Big Spenders: Which Premier League clubs must go all-in on transfer deadline day?

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Before we get to the business at hand — discussing which three Premier League clubs must spend money in a wild and irresponsible manner during tomorrow’s transfer deadline day proceedings — let’s take a moment to discuss how ludicrous it is that “Christmas Eve shopping” is still a modern-day practice.

[ MORE: All of the latest transfer news ]

In terms of running a football club, we’re talking about billions of dollars at play. Not hoping you’ll get lucky and snag the last Turbo Man action figure to give to your kid the next morning. Billions — with a B — of dollars. If I’m the chairman of a club — say, Everton — and another club — say, Chelsea — wants to buy one of my most-prized possessions — say, a center back named John Stones — there’s no way I’m giving the buying club any sort of cut-rate price just because the transfer window is winding down.

Not only do you have little or no time to reinvest that incoming cash, but an entire preseason of preparation and planning is thrown out the window with four months still to pass before you can do a thing about it.

[ JPW’S PL Playback: It’s time to change the rules of the transfer window ]

With that being said, the cash will be flowing once again tomorrow. Here’s a fair guess at who could be writing most of the checks:

3. Sunderland

Disclaimer: It was quite difficult to pick a third team that needs to make waves on transfer deadline day, so I ended up with Sunderland. You might look at their transfer activity this summer and think, “They’ve already net spent $24 million,” which yes, is true. But let’s examine the manner in which they did so.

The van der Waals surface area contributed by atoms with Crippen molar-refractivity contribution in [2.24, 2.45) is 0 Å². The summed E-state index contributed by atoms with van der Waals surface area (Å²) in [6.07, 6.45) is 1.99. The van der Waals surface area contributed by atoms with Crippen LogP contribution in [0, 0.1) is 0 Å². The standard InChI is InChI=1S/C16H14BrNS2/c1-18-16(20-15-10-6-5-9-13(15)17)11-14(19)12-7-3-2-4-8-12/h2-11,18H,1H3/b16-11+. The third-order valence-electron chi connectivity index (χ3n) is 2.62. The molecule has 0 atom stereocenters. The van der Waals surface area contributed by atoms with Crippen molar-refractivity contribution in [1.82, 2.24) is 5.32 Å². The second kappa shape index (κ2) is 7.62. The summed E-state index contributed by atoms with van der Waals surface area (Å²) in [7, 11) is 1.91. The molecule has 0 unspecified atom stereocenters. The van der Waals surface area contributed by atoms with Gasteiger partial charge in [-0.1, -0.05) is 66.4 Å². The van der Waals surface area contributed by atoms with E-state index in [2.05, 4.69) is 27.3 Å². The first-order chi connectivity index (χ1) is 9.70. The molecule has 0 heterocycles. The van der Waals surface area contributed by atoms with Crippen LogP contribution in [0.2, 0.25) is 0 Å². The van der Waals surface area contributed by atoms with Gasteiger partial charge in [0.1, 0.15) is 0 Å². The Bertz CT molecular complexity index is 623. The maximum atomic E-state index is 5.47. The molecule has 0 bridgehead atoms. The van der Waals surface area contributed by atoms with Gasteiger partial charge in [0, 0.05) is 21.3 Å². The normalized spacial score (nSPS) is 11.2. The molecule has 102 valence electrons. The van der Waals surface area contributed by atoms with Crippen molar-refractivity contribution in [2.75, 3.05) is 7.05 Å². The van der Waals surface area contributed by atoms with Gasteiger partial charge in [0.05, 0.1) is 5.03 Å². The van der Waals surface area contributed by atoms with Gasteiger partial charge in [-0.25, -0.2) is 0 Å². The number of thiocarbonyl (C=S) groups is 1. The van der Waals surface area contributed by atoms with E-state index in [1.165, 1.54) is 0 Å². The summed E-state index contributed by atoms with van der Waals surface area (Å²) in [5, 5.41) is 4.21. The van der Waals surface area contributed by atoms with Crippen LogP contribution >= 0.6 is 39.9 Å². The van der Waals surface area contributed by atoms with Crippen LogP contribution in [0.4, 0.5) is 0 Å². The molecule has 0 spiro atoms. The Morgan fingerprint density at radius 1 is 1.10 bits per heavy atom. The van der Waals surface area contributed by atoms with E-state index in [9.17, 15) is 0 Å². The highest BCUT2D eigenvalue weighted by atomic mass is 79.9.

Fabio Borini for $15 million — risky; Jeremain Lens for $12 million — completely unproven in a major European league; Younes Kaboul for $4.5 million — he’ll be out for three months soon enough; Sebastian Coates for $3 million — never played more than 10 games in a Premier League season; Adam Matthews for $3 million — this ain’t the Scottish Premiership.

What I’m saying is, Sunderland finished last season in 16th place, just three points clear of relegation — and that only happened after another “great escape” in the season’s final weeks. There’s still work to be done for Dick Advocaat’s side, which currently sits bottom of the league with 10 goals conceded through four games, or they’ll be praying for yet another miracle.

[ DONE DEALS: Recapping Man United (and others’) very busy Monday ]

2. Aston Villa

In short, I don’t believe Tim Sherwood has been given enough free reign to spend like the second coming of Harry Redknapp that we all know he is. I need from him a net spend greater than $9 million in his first transfer window as a permanent first-team manager. But more importantly, he needs players capable of keeping the Villans in the Premier League.

Let’s have a look at the backline Sherwood trotted out in their most recent league game, a 2-2 draw with Sunderland: Jordan Amavi (21 years old), Ciaran Clark, Micah Richards and Alan Hutton. That’s a defensive unit capable of resigning even the league’s most prolific of attacks — which they don’t have — to a bottom-third finish, as evidenced in that very game.

[ MORE: Monday’s transfer rumor roundup | Sunday’s officially confirmed transfers ]

1. Arsenal

Let’s count all the areas in which Arsene Wenger should have been strengthening his squad in the 99 days since last season ended: 1) defensive midfield — are we to assume Francis Coquelin can play 38 games without incident? 2) another central midfielder — Jack Wilshere has already missed the season’s first four games; 3) center forward — Olivier Giroud and…who?

If the goal is, as the Gunners said again and again all summer long, to challenge for the title, they don’t just need players to fill those positions. They need genuinely world-class players to do so — the kind of players you don’t acquire in a last-minute deal at a cut-rate price, both of which being characteristics on which Wenger seems intent. Outside of Petr Cech, not a single signing will play a meaningful part in Arsenal’s 2015-16 season.